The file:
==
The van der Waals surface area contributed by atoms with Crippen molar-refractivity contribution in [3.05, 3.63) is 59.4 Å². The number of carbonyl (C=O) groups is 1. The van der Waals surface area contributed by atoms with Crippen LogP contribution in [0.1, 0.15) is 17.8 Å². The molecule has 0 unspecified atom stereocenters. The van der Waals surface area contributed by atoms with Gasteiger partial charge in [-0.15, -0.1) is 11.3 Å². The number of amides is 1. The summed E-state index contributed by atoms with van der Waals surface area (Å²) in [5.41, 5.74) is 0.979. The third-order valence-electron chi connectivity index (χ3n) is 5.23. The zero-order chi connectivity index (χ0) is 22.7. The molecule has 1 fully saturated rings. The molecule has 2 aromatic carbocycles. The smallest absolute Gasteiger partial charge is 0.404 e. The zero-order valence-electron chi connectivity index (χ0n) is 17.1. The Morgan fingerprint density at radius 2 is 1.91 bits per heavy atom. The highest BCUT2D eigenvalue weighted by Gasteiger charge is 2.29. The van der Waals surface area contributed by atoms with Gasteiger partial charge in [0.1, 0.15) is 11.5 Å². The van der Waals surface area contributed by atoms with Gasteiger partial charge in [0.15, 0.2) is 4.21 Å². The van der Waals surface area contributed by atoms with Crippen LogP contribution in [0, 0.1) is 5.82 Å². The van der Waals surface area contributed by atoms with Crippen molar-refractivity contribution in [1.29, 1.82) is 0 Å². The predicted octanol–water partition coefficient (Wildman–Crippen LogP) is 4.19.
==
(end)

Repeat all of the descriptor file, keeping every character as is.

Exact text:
The van der Waals surface area contributed by atoms with Crippen molar-refractivity contribution in [3.05, 3.63) is 59.4 Å². The number of carbonyl (C=O) groups is 1. The van der Waals surface area contributed by atoms with Crippen LogP contribution in [0.1, 0.15) is 17.8 Å². The molecule has 0 unspecified atom stereocenters. The van der Waals surface area contributed by atoms with Gasteiger partial charge in [-0.15, -0.1) is 11.3 Å². The number of amides is 1. The summed E-state index contributed by atoms with van der Waals surface area (Å²) in [5.41, 5.74) is 0.979. The third-order valence-electron chi connectivity index (χ3n) is 5.23. The zero-order chi connectivity index (χ0) is 22.7. The molecule has 1 fully saturated rings. The molecule has 2 aromatic carbocycles. The smallest absolute Gasteiger partial charge is 0.404 e. The zero-order valence-electron chi connectivity index (χ0n) is 17.1. The Morgan fingerprint density at radius 2 is 1.91 bits per heavy atom. The highest BCUT2D eigenvalue weighted by Gasteiger charge is 2.29. The van der Waals surface area contributed by atoms with Gasteiger partial charge in [0.1, 0.15) is 11.5 Å². The van der Waals surface area contributed by atoms with Gasteiger partial charge in [0.15, 0.2) is 4.21 Å². The van der Waals surface area contributed by atoms with Crippen LogP contribution in [0, 0.1) is 5.82 Å². The van der Waals surface area contributed by atoms with Crippen molar-refractivity contribution in [1.29, 1.82) is 0 Å². The predicted octanol–water partition coefficient (Wildman–Crippen LogP) is 4.19.